Revisiting Eric Burdon
The memory of hearing Eric Burdon sing “House of the Rising Sun” with the Animals at the Odeon, Nottingham one summer night in 1964 — a week or two before it was released as a single — is as clear as yesterday. In some ways it was the precursor of a new kind of rock music. But to Burdon, as he explains in a new biographical documentary shown on BBC4 this weekend, it meant something different. When Alan Price, the group’s organist, took credit for the words (traditional) and the arrangement (borrowed by Bob Dylan from Dave Van Ronk), it damaged the singer’s faith in music as a collective endeavour: all for one and one for all.
Luckily, although the animosity towards Price is still burning fiercely more than half a century later, it didn’t cause Burdon to end his career. As Patti Smith, Bruce Springsteen and Steve Van Zandt testify in the programme, post-Price Animals hits like “We Gotta Get Out of This Place” and “It’s My Life” were nothing short of inspirational to the next generation. But as the decades went by, there was always a sense that Burdon, one of the great English R&B voices of the ’60s, never quite recaptured the same level of fulfilment.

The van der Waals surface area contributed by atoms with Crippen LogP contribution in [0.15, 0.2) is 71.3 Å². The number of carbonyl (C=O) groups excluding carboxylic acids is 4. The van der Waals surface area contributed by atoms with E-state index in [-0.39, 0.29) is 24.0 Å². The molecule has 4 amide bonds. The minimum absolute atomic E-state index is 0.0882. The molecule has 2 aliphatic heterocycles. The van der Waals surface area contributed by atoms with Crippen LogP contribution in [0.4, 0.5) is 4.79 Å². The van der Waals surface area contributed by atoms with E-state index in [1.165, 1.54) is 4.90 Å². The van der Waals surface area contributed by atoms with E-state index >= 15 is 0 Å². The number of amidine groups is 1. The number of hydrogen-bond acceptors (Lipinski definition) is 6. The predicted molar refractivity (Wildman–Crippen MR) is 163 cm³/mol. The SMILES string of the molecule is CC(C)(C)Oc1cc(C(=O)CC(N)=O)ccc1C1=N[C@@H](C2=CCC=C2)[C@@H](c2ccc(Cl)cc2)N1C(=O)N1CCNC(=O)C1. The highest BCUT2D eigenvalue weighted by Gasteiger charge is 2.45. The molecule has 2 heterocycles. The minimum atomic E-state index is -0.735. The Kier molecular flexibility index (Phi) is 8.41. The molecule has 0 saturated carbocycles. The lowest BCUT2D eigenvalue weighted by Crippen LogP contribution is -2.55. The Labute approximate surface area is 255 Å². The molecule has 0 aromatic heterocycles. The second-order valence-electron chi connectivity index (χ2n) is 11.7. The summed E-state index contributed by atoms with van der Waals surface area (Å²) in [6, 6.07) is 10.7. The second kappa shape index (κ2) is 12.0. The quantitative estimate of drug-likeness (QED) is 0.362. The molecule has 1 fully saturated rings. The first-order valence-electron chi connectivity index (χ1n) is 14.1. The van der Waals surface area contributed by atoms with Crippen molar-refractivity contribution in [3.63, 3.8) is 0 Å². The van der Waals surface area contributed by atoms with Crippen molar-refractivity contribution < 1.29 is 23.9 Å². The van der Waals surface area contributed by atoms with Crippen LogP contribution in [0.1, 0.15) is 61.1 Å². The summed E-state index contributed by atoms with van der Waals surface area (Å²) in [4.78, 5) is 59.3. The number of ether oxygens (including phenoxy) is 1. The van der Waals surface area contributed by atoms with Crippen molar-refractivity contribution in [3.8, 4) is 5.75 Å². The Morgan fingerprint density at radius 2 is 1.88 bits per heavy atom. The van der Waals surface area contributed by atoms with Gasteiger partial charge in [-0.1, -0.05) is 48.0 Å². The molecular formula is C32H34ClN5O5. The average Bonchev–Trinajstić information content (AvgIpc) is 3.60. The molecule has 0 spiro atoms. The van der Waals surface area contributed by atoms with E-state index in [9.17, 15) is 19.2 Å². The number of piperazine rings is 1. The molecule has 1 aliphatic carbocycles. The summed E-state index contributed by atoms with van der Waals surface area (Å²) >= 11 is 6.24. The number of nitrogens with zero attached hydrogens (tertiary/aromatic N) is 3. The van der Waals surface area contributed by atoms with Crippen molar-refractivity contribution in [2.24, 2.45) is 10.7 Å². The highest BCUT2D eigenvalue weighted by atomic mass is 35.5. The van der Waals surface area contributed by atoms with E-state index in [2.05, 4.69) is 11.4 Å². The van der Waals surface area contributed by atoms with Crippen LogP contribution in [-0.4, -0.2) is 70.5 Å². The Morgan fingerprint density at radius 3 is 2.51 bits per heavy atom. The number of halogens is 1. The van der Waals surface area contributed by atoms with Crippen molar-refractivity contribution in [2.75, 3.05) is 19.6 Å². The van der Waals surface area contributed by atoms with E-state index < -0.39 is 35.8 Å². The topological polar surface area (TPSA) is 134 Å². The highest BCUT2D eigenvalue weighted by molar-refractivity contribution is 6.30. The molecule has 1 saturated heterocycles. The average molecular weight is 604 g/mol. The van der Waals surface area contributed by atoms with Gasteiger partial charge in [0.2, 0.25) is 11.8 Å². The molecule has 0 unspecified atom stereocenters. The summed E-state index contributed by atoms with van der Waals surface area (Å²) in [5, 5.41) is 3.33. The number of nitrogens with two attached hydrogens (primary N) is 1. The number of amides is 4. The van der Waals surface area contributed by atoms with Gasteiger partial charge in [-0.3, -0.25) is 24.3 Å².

The hour-long Eric Burdon: Rock and Roll Animal, directed by Hannes Rossacher, is a co-production by the BBC with ZDF and Arte. There are interesting passages on his apprenticeship at the Club A Go Go in Newcastle, his relationship with Jimi Hendrix, his time in San Francisco and his collaboration with War — who dumped him, he claims, because he was the white guy in the band (there was actually another, the harmonica-player Lee Oskar). There’s quite a lot of stuff about his 50-odd years of living in California, and we see him cruising through the desert in some ’70s gas-guzzler or other.